Click on the thumbnails to see larger versions of the photos.
All images (c) Jason Doiy; republished by Osmosis Online with permission
I first met Bay Area-based Jason Doiy in the early 2000s, at a media job in which I was learning the Web game and he was already a seasoned professional photographer. Even in our somewhat limited interactions, I was impressed with his across-the-board knowledge, his ability to explain principles of photography to know-nothings like me, and, most of all, a really keen eye for great shots that made our news publication stand out from competitors.
For today’s interview, Jason shared a selection of street photography. We chatted about the life of a working photographer, being prepared for an opportunity to snap that magical image, and how a with his experience takes care of wedding photos . . . when the wedding’s his own.
Osmosis Online:About this set of photos — was this imagined as a series when taking them, or did you find the commonality later in the process?
Jason Doiy: These weren’t imagined as a series per se, but they share a commonality in that they influenced my later work. A lot of it is in experimenting with different things and then seeing what works and then going with it. I’ve always loved street photography– making great photos on any given day in the heart the city. Nothing is better to me than capturing some quirky detail or catching a fleeting moment. Often we only see a thing in a particular way and that is what I really love about photography; it gives me an opportunity to look at the world differently. Things happen so quickly on the street that often you don’t have time to do much experimenting, but yet it can be very rewarding. (See Lee Friedlander or Henri Carier Bresson)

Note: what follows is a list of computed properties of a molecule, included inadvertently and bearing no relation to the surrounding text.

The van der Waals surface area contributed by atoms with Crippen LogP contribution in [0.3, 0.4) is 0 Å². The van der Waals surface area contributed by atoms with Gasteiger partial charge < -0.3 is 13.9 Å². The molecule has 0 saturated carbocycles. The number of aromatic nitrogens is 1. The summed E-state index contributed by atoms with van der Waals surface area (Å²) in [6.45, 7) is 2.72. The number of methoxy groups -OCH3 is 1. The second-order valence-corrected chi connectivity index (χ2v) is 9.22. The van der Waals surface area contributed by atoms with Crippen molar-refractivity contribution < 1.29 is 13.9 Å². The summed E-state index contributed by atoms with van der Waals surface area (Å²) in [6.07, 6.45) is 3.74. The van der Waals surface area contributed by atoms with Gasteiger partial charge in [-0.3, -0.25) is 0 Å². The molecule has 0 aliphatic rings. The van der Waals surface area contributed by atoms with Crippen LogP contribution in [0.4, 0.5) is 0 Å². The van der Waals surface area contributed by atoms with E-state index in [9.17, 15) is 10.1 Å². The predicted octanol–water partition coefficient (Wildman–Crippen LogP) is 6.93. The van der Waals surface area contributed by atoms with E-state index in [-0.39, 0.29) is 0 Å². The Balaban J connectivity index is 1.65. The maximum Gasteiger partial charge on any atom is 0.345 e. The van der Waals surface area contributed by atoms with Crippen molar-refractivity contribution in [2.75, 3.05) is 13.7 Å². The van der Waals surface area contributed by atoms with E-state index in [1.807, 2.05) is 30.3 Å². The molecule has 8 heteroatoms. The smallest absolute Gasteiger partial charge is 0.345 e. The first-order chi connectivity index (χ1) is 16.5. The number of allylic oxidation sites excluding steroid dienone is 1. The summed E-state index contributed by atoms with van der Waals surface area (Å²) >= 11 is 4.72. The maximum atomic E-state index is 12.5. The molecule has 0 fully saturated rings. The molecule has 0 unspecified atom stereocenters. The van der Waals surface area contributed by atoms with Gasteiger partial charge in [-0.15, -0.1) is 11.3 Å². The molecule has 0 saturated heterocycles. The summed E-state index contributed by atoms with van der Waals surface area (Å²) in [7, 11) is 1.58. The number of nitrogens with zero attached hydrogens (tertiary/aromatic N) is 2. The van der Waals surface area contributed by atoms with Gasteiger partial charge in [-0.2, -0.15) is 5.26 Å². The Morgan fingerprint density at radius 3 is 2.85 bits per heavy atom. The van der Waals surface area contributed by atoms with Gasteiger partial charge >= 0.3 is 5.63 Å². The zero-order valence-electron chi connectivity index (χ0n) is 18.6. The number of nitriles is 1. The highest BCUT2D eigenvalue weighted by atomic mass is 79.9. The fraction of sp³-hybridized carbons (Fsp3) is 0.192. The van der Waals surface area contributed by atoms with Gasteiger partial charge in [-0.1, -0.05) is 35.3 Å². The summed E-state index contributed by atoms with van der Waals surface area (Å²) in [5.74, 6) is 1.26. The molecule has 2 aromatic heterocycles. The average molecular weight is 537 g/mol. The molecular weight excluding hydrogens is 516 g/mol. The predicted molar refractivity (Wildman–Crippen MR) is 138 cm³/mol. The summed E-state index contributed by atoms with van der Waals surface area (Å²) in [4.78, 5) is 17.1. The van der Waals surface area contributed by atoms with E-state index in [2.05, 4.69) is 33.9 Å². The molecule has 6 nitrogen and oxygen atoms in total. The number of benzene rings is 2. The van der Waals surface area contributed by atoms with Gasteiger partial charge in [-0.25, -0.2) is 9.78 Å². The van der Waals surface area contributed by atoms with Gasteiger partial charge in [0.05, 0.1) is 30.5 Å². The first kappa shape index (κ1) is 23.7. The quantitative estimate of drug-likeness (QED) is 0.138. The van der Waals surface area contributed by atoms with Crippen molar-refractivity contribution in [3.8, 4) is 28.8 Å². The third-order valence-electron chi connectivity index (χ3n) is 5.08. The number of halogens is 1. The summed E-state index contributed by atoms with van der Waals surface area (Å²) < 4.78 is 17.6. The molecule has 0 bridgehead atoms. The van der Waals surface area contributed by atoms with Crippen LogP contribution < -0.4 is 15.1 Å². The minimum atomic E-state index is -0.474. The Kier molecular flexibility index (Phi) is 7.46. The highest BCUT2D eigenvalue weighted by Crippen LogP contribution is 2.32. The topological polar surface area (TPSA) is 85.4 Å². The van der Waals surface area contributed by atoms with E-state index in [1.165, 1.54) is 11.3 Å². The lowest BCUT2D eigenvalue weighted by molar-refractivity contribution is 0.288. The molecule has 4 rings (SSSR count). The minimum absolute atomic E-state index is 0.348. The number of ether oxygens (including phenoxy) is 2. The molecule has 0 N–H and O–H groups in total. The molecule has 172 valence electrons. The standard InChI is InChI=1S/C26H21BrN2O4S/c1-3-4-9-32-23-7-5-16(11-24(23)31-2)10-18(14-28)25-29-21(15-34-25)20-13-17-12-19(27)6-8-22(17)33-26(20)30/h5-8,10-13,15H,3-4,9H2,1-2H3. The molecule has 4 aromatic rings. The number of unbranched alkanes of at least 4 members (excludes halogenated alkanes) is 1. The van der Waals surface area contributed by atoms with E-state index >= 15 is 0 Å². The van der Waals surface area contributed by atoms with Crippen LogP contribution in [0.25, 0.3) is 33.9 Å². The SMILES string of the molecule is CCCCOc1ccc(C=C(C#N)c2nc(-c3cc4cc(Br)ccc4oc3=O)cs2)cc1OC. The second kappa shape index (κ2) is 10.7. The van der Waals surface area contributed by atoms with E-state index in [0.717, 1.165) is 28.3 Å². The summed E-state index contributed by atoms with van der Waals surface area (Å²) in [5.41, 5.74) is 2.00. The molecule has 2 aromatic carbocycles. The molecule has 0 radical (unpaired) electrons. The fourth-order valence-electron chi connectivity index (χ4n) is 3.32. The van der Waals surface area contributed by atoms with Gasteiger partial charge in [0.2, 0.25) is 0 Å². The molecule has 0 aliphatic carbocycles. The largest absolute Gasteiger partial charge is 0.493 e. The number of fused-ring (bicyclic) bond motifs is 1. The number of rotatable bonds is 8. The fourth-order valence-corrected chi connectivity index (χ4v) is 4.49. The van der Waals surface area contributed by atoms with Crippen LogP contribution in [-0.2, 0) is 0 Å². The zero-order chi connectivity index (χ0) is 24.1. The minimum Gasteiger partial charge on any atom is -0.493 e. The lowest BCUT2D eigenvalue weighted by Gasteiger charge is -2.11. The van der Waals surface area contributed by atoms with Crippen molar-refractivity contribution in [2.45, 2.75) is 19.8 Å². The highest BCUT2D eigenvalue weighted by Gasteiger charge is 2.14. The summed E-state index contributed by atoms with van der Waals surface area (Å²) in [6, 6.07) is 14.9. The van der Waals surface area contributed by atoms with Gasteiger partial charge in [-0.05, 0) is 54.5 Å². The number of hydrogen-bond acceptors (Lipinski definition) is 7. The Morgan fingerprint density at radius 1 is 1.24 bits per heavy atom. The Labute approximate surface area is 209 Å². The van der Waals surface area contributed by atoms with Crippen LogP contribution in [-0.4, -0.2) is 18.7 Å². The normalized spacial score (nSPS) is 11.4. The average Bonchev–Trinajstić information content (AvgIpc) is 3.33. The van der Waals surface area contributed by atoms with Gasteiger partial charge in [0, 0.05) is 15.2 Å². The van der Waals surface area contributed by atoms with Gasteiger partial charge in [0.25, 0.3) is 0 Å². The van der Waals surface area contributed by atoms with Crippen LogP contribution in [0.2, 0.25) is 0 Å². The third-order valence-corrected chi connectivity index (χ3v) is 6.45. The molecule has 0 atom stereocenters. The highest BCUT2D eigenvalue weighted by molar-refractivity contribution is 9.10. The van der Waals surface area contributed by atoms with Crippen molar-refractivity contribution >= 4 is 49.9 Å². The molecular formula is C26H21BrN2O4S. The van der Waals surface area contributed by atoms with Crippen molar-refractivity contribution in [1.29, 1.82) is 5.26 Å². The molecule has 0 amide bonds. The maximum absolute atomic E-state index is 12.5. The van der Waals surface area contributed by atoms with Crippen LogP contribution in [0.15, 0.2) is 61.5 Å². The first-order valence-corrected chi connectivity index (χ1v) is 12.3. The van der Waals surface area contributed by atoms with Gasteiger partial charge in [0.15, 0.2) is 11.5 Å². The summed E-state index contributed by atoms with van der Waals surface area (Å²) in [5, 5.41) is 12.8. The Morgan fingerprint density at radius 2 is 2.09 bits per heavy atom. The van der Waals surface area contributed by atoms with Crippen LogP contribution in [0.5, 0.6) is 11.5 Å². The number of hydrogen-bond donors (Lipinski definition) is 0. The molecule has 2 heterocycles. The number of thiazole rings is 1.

OO:Building on “in pursuit of of the next magic photo: — is that something you can prepare for or manufacture in any way, or is it as much kismet as it is skill?
Doiy:You can definitely prepare and craft stunning images; however, there is always something magical about really great photographs. Certainly fundamentals play a role like lighting, aperture, focal length and so on, but there is an element of luck to it. When people say you have a great eye it isn’t so much about seeing as it is about thinking, knowing your craft and really zeroing in on what you want to say.